In-depth reviews

Hyundai Santa Fe review - Engines, performance and drive

The hybrid Santa Fe is a composed, comfortable and reassuring performer

Even on rough British B-roads, the Santa Fe impresses with a great sense of composure. The car’s body is very well controlled, remaining flat and unruffled by surface imperfections; body roll in corners is well-contained and – on our car’s 19-inch alloys – grip levels are high for a car of this type. The standard self-levelling suspension is well-damped and makes all journeys a relaxing experience, although we noted a slight fidgetiness to the ride quality at low speed and a little wind noise is apparent at motorways speeds.

A new drive mode selector helps set up the Santa Fe for most road conditions, moving torque around the car’s HTRAC four-wheel drive system to find the most grip or to save fuel. In Eco and Sport modes the Santa Fe modifies a range of drivetrain parameters to suit your mood, while Comfort mode softens the car’s responses. Snow, Mud and Sand modes adjust the driving characteristics to suit different conditions off-road too.

A small gripe is the Santa Fe’s steering, which remains heavy regardless of the selected drive mode and is pretty devoid of feedback. However, the overall sense is of reassuring competence aided by effective technology. If you chuck the Santa Fe into a corner too fast you can feel the drive control system modulating torque between the four wheels and working the brakes to keep the car’s hefty nose tucked into the chosen line.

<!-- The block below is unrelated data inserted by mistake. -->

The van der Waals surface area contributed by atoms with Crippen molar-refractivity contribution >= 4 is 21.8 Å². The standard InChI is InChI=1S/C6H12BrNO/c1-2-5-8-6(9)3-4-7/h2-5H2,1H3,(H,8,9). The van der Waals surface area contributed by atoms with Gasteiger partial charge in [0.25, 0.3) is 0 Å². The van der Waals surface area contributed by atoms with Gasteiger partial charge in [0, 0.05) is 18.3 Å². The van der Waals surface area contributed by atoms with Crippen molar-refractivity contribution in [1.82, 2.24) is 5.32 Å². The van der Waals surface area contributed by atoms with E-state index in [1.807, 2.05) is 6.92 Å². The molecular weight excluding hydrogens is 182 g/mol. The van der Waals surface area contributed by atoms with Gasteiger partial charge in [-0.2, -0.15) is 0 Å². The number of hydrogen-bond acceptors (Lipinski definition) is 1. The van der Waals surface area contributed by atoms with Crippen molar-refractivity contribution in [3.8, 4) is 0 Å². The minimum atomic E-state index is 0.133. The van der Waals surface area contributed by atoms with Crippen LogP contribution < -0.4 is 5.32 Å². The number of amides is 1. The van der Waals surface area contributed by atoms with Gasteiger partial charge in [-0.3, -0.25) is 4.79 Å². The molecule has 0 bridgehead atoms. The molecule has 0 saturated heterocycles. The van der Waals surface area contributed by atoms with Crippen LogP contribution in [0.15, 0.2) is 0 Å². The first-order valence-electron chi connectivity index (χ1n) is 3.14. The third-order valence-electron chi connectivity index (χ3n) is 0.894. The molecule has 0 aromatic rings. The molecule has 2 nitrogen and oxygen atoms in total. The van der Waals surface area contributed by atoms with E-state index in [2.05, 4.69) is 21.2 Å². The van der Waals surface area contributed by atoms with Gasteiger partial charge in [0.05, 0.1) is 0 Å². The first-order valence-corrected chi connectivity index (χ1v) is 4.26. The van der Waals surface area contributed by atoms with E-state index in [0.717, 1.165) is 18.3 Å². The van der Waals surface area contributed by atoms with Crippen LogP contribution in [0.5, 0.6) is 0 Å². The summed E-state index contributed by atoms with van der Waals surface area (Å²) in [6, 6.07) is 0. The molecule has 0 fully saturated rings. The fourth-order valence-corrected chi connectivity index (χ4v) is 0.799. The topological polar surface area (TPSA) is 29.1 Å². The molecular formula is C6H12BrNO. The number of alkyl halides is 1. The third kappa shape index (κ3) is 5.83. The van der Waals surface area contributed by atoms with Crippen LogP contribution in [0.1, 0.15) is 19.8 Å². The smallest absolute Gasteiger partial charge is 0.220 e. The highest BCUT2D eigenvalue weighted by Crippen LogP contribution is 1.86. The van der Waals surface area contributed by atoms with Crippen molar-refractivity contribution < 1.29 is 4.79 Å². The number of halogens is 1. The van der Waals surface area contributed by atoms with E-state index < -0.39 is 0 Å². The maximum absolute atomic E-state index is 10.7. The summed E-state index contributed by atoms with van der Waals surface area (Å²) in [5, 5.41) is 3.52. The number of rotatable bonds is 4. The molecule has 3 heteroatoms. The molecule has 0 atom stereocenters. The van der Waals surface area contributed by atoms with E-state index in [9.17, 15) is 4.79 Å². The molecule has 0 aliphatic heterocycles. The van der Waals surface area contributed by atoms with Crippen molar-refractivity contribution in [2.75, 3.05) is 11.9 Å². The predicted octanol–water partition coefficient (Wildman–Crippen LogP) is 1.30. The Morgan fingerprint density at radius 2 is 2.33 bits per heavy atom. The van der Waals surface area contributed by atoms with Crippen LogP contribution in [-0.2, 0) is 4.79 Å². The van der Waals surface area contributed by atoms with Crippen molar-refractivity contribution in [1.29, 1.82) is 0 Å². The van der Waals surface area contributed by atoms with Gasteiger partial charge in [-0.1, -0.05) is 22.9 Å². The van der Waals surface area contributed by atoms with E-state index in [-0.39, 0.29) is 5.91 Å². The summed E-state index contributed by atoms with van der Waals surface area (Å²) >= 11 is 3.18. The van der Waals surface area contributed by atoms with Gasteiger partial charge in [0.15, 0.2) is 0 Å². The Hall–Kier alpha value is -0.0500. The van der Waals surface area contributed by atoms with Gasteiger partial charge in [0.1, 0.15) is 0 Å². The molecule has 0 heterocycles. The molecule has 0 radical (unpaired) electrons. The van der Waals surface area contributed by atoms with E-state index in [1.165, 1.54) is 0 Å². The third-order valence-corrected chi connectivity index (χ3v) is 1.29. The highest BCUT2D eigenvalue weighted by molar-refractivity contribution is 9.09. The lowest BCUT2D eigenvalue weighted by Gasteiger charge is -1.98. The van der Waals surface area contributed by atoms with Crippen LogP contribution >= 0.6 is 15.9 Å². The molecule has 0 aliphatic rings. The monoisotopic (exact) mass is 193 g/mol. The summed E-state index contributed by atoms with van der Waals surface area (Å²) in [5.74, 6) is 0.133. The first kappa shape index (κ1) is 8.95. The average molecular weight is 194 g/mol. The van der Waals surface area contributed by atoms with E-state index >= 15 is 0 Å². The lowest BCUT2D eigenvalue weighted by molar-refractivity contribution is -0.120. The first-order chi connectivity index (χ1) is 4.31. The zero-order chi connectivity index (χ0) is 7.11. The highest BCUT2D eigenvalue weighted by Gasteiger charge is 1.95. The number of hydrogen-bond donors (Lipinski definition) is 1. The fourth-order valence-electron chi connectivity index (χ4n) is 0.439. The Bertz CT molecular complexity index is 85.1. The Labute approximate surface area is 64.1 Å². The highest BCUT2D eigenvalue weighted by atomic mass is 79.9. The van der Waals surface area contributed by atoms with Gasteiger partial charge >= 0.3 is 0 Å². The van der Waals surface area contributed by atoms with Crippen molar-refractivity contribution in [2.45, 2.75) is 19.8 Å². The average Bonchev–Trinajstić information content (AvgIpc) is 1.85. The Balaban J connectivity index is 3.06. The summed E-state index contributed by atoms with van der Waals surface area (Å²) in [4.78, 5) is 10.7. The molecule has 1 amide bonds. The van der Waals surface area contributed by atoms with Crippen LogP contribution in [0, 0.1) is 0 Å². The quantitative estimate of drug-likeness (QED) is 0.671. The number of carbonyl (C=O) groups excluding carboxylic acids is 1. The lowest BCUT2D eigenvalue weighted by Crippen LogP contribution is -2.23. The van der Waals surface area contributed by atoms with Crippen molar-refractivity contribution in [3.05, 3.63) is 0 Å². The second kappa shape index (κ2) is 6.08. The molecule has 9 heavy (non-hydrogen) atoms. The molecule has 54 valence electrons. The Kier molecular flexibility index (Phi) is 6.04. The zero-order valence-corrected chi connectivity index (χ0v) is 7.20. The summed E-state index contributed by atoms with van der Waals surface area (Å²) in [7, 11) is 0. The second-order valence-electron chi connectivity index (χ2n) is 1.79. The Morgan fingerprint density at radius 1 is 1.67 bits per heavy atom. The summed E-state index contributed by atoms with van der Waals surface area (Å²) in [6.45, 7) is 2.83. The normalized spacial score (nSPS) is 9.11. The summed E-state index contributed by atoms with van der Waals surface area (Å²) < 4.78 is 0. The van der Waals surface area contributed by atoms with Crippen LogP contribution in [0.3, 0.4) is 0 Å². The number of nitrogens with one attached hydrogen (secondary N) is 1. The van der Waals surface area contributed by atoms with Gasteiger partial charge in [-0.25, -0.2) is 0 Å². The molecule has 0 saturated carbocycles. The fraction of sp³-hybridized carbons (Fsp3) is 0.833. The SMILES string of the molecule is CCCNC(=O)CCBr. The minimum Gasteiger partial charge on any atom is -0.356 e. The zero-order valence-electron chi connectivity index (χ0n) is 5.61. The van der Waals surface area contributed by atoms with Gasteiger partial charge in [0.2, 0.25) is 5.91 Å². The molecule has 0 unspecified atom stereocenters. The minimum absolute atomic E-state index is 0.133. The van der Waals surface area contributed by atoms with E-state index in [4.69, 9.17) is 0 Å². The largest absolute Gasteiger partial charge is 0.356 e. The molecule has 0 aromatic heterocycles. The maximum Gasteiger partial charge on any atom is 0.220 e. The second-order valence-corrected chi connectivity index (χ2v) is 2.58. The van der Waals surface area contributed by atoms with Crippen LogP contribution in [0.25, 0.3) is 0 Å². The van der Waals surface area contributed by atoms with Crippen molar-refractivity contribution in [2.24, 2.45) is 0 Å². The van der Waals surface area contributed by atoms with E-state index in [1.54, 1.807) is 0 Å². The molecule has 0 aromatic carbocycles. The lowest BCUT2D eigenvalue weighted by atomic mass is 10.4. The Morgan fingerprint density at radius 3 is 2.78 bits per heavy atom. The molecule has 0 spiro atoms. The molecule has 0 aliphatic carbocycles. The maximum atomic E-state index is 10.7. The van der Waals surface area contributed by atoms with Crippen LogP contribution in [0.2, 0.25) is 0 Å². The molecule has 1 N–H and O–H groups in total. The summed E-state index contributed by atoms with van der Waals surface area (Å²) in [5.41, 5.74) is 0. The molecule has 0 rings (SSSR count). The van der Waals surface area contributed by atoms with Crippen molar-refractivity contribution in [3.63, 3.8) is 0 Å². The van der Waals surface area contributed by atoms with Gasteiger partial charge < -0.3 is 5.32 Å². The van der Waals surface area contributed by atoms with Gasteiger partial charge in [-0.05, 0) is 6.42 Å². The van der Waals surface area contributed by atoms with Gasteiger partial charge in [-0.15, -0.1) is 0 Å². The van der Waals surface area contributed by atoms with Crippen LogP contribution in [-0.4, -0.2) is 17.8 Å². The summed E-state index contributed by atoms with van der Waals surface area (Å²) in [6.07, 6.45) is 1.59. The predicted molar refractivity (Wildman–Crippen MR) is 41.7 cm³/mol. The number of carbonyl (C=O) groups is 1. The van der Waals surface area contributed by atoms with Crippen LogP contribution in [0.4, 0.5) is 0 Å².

Engines, 0-60 acceleration and top speed

Both Hyundai Santa Fe hybrid models share their turbocharged 1.6-litre four-cylinder petrol engine with the Ioniq hatchback, and it’s one of the few areas where the Santa Fe fails to impress. It’s not a lack of performance that disappoints, but a lack of refinement - the engine sounds harsh right across its rev range, even when driven gently.

In the mild-hybrid the engine is aided and abetted by a 59bhp electric motor fed by a 1.49kWh ‘self-charging’ battery that’s topped up when you drive. Combined maximum output is a decent 227bhp, and the four-wheel-drive Santa Fe will reach 62mph in 9.1 seconds.

The PHEV version uses a larger 13.8kWh battery with a 91kW motor, and its combined power output of 261bhp means you can reach 62mph in 8.8 seconds. All hybrid variants have a 116mph top speed.

If you’re contemplating one of the 2020m/y 2.2 diesel models, you’ll find it’s slightly slower off the mark with 0-62mph in around 9.5 seconds, but top speed is higher at 127mph.

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